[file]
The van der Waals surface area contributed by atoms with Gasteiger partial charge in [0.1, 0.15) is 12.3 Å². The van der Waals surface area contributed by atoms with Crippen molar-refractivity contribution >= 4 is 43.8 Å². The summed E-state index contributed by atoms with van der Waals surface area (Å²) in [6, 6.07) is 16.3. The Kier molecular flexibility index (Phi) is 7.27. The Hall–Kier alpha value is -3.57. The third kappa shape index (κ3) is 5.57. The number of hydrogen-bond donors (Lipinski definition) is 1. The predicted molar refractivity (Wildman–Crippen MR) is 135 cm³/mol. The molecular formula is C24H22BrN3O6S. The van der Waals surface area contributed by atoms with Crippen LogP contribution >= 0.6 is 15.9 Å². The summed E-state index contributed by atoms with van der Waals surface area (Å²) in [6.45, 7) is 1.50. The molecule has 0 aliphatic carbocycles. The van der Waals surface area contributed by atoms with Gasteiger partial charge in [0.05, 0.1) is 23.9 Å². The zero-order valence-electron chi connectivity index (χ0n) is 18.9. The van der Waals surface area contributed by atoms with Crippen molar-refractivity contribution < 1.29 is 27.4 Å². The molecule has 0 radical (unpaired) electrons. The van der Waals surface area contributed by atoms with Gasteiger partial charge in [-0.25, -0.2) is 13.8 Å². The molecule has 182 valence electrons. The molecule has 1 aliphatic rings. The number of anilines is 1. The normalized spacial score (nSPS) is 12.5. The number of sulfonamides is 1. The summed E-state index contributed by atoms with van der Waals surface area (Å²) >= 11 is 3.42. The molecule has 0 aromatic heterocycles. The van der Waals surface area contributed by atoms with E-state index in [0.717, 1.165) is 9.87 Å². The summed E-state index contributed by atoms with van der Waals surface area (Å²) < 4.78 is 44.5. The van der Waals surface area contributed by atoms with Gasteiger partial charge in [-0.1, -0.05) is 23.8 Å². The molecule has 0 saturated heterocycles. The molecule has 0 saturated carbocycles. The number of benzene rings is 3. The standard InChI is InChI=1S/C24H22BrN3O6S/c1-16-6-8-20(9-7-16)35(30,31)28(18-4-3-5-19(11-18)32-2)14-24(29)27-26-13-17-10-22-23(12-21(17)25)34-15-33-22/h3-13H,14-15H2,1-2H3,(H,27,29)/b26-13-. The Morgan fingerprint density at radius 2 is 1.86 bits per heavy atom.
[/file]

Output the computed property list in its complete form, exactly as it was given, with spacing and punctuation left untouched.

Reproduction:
The van der Waals surface area contributed by atoms with Gasteiger partial charge in [0.1, 0.15) is 12.3 Å². The van der Waals surface area contributed by atoms with Crippen molar-refractivity contribution >= 4 is 43.8 Å². The summed E-state index contributed by atoms with van der Waals surface area (Å²) in [6, 6.07) is 16.3. The Kier molecular flexibility index (Phi) is 7.27. The Hall–Kier alpha value is -3.57. The third kappa shape index (κ3) is 5.57. The number of hydrogen-bond donors (Lipinski definition) is 1. The predicted molar refractivity (Wildman–Crippen MR) is 135 cm³/mol. The molecular formula is C24H22BrN3O6S. The van der Waals surface area contributed by atoms with Crippen LogP contribution >= 0.6 is 15.9 Å². The summed E-state index contributed by atoms with van der Waals surface area (Å²) in [6.45, 7) is 1.50. The molecule has 0 aliphatic carbocycles. The van der Waals surface area contributed by atoms with Gasteiger partial charge in [0.05, 0.1) is 23.9 Å². The zero-order valence-electron chi connectivity index (χ0n) is 18.9. The van der Waals surface area contributed by atoms with Crippen molar-refractivity contribution < 1.29 is 27.4 Å². The molecule has 0 radical (unpaired) electrons. The van der Waals surface area contributed by atoms with Gasteiger partial charge in [-0.25, -0.2) is 13.8 Å². The molecule has 182 valence electrons. The molecule has 1 aliphatic rings. The number of anilines is 1. The normalized spacial score (nSPS) is 12.5. The number of sulfonamides is 1. The summed E-state index contributed by atoms with van der Waals surface area (Å²) >= 11 is 3.42. The molecule has 0 aromatic heterocycles. The van der Waals surface area contributed by atoms with E-state index in [0.717, 1.165) is 9.87 Å². The summed E-state index contributed by atoms with van der Waals surface area (Å²) < 4.78 is 44.5. The van der Waals surface area contributed by atoms with Gasteiger partial charge in [-0.1, -0.05) is 23.8 Å². The molecule has 0 saturated heterocycles. The molecule has 0 saturated carbocycles. The number of benzene rings is 3. The standard InChI is InChI=1S/C24H22BrN3O6S/c1-16-6-8-20(9-7-16)35(30,31)28(18-4-3-5-19(11-18)32-2)14-24(29)27-26-13-17-10-22-23(12-21(17)25)34-15-33-22/h3-13H,14-15H2,1-2H3,(H,27,29)/b26-13-. The Morgan fingerprint density at radius 2 is 1.86 bits per heavy atom.